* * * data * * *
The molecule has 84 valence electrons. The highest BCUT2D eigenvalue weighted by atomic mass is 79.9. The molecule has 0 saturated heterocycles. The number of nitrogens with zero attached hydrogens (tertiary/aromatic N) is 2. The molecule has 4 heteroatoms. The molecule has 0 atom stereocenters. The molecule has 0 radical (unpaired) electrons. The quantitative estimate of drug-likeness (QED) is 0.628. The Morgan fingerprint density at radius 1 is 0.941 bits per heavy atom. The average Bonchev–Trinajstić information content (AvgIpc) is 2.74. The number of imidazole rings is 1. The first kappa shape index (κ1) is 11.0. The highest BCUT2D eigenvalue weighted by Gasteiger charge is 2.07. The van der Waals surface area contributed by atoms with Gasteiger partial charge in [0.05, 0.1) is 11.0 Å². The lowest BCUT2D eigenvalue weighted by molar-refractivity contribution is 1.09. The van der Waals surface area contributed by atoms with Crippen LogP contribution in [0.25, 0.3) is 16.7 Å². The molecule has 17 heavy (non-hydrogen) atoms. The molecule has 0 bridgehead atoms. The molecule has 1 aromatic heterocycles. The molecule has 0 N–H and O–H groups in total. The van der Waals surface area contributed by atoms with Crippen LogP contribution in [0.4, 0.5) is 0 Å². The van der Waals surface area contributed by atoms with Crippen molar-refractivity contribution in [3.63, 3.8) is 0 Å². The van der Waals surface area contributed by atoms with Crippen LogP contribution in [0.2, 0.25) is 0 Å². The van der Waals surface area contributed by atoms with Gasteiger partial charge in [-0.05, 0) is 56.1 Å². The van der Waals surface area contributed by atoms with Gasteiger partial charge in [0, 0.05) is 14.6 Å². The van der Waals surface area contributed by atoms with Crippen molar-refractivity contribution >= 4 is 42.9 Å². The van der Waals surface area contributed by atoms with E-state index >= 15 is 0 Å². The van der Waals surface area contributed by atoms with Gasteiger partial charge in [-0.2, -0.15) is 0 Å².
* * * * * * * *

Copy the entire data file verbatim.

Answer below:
The molecule has 84 valence electrons. The highest BCUT2D eigenvalue weighted by atomic mass is 79.9. The molecule has 0 saturated heterocycles. The number of nitrogens with zero attached hydrogens (tertiary/aromatic N) is 2. The molecule has 4 heteroatoms. The molecule has 0 atom stereocenters. The molecule has 0 radical (unpaired) electrons. The quantitative estimate of drug-likeness (QED) is 0.628. The Morgan fingerprint density at radius 1 is 0.941 bits per heavy atom. The average Bonchev–Trinajstić information content (AvgIpc) is 2.74. The number of imidazole rings is 1. The first kappa shape index (κ1) is 11.0. The highest BCUT2D eigenvalue weighted by Gasteiger charge is 2.07. The van der Waals surface area contributed by atoms with Gasteiger partial charge in [0.05, 0.1) is 11.0 Å². The lowest BCUT2D eigenvalue weighted by molar-refractivity contribution is 1.09. The van der Waals surface area contributed by atoms with Crippen LogP contribution in [0.25, 0.3) is 16.7 Å². The molecule has 17 heavy (non-hydrogen) atoms. The molecule has 0 bridgehead atoms. The molecule has 1 aromatic heterocycles. The molecule has 0 N–H and O–H groups in total. The van der Waals surface area contributed by atoms with Crippen LogP contribution in [0.4, 0.5) is 0 Å². The van der Waals surface area contributed by atoms with Crippen molar-refractivity contribution in [3.63, 3.8) is 0 Å². The van der Waals surface area contributed by atoms with Crippen LogP contribution in [0.2, 0.25) is 0 Å². The van der Waals surface area contributed by atoms with Gasteiger partial charge in [-0.05, 0) is 56.1 Å². The van der Waals surface area contributed by atoms with Gasteiger partial charge in [0, 0.05) is 14.6 Å². The van der Waals surface area contributed by atoms with Crippen molar-refractivity contribution >= 4 is 42.9 Å². The van der Waals surface area contributed by atoms with E-state index >= 15 is 0 Å². The van der Waals surface area contributed by atoms with Gasteiger partial charge in [-0.2, -0.15) is 0 Å².